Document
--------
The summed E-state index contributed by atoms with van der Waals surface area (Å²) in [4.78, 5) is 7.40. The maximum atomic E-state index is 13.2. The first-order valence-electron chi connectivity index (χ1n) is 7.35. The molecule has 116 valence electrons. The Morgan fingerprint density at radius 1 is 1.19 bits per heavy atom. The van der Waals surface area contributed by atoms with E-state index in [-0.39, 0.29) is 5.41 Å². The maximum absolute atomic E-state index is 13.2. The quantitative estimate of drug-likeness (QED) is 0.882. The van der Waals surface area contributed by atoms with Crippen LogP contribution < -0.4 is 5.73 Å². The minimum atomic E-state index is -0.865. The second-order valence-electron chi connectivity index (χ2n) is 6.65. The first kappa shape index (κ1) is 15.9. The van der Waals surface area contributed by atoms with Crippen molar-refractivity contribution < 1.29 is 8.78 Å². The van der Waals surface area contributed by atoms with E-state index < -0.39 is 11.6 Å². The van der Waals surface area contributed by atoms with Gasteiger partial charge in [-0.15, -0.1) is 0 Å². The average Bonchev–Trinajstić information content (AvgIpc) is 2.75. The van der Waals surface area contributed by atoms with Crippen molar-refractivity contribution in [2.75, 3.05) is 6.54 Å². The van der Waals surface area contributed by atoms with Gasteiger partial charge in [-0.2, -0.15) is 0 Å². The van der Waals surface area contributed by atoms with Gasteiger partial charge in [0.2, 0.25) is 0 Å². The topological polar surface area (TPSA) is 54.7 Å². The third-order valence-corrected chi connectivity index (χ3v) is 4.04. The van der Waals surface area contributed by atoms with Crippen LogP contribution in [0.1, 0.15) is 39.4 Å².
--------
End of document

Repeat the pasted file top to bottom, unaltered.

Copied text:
The summed E-state index contributed by atoms with van der Waals surface area (Å²) in [4.78, 5) is 7.40. The maximum atomic E-state index is 13.2. The first-order valence-electron chi connectivity index (χ1n) is 7.35. The molecule has 116 valence electrons. The Morgan fingerprint density at radius 1 is 1.19 bits per heavy atom. The van der Waals surface area contributed by atoms with E-state index in [-0.39, 0.29) is 5.41 Å². The maximum absolute atomic E-state index is 13.2. The quantitative estimate of drug-likeness (QED) is 0.882. The van der Waals surface area contributed by atoms with Crippen LogP contribution < -0.4 is 5.73 Å². The minimum atomic E-state index is -0.865. The second-order valence-electron chi connectivity index (χ2n) is 6.65. The first kappa shape index (κ1) is 15.9. The van der Waals surface area contributed by atoms with Crippen molar-refractivity contribution < 1.29 is 8.78 Å². The van der Waals surface area contributed by atoms with E-state index < -0.39 is 11.6 Å². The van der Waals surface area contributed by atoms with Gasteiger partial charge in [-0.15, -0.1) is 0 Å². The average Bonchev–Trinajstić information content (AvgIpc) is 2.75. The van der Waals surface area contributed by atoms with Crippen molar-refractivity contribution in [2.75, 3.05) is 6.54 Å². The van der Waals surface area contributed by atoms with Gasteiger partial charge in [-0.2, -0.15) is 0 Å². The van der Waals surface area contributed by atoms with Gasteiger partial charge in [0.2, 0.25) is 0 Å². The topological polar surface area (TPSA) is 54.7 Å². The third-order valence-corrected chi connectivity index (χ3v) is 4.04. The van der Waals surface area contributed by atoms with Crippen LogP contribution in [0.1, 0.15) is 39.4 Å².